Adopt A Plot – How It Works


Many hands. Light work. Profound Impact.

Invasive vines constitute the greatest ongoing threat to the health of our woods. Non-native vine species overwhelm native plants and have no natural controls. They rob trees of light and nutrients–resulting in woods that are struggling merely to survive.

Maintaining roughly 100 acres of woods is a herculean feat for a single committee. But collectively? Its easy. And fun.

Here’s the scoop! (More details can be accessed through the FAQs through the tab above.)

  • The woods have been parceled into 100 plots (roughly 1 acre in size) that residents can “adopt” for light maintenance at least once a year.
  • Each plot is assigned a color – red, blue, orange or yellow. The color is marked in the forest using ribbons, painted posts or painted trees–shown below. Kind of like hiking a trail in a national park! We will also arm you with some super easy training and a map to find your way through. And you’re off!

[threecol_one_first] ribbontree
Ribbons in Trees [/threecol_one_first][threecol_one]post
Painted Posts[/threecol_one][threecol_one_last]patinttree
Painted Tree[/threecol_one_last]

  • We’ve identified the best time of year (late September-December) for maintenance, when its least bug-and-tick infused. Early spring time offers real opportunity also.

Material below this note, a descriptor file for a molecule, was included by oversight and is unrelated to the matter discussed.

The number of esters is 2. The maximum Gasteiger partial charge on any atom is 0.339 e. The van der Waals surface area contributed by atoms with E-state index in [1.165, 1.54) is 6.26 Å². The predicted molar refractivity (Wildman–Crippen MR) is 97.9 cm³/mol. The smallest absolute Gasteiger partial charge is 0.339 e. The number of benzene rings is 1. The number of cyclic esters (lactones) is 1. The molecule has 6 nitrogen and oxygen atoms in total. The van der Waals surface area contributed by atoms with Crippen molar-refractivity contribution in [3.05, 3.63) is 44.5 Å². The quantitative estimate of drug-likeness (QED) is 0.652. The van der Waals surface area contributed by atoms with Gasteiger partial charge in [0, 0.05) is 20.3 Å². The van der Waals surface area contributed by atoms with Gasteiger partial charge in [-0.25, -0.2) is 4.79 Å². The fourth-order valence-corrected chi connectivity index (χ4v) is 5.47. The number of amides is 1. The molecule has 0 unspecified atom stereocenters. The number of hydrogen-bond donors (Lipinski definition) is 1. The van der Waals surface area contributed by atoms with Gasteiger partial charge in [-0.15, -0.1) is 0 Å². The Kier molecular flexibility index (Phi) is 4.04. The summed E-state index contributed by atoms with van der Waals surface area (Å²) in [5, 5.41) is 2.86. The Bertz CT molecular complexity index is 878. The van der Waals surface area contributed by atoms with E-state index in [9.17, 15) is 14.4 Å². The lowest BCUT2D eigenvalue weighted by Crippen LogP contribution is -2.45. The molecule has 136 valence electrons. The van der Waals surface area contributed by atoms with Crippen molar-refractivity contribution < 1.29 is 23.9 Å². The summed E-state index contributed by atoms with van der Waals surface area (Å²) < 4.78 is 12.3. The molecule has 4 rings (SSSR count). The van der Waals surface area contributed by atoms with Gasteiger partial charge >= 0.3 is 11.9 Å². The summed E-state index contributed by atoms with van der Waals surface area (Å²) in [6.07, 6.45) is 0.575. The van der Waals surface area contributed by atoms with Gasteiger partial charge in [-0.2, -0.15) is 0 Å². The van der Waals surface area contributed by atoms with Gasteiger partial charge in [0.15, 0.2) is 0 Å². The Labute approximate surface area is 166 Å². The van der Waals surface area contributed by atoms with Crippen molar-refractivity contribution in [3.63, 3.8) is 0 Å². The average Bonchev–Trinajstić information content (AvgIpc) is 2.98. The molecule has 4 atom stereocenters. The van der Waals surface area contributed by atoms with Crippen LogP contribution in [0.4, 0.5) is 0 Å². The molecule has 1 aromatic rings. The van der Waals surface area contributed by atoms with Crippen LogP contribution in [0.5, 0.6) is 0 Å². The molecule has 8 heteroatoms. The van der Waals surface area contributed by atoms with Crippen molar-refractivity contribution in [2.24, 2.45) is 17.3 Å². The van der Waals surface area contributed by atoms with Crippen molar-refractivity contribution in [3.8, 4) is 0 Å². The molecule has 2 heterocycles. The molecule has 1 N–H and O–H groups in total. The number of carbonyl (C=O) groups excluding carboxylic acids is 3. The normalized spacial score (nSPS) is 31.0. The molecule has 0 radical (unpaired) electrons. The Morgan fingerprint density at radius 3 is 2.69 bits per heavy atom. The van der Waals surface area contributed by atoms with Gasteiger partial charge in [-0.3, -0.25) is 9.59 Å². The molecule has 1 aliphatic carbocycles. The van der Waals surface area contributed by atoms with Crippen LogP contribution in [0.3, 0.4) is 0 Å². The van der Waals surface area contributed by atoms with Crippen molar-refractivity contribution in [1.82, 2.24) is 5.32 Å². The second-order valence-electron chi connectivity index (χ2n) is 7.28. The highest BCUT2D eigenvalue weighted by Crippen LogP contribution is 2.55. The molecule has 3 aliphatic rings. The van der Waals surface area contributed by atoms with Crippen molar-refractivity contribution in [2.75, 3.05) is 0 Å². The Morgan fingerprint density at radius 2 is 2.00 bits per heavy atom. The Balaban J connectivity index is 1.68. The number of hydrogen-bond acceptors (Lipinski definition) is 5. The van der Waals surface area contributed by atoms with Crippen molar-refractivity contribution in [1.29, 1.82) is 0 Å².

• You can maintain your own plot, or go in with friends. And the best part is that you can maintain it on your own timeframe–when its convenient for you!
  • Shop for a plot by viewing our maps–and once you’ve made a selection, you’re welcome to “prospect” it and determine if its the right fit for you.


  1. Reserve a plot by emailing
  2. Visit your site at least once every 365 days to remove invasive vines that have advanced around and up the trees since the last vine maintenance visit.
  3. Report on progress by sending an email to, giving the date that you/your group completed its annual vine maintenance visit for the entire plot–and alert us of any concerns or problems you think should be brought to the attention of the FMC.

Check out the FAQ’s for more information.

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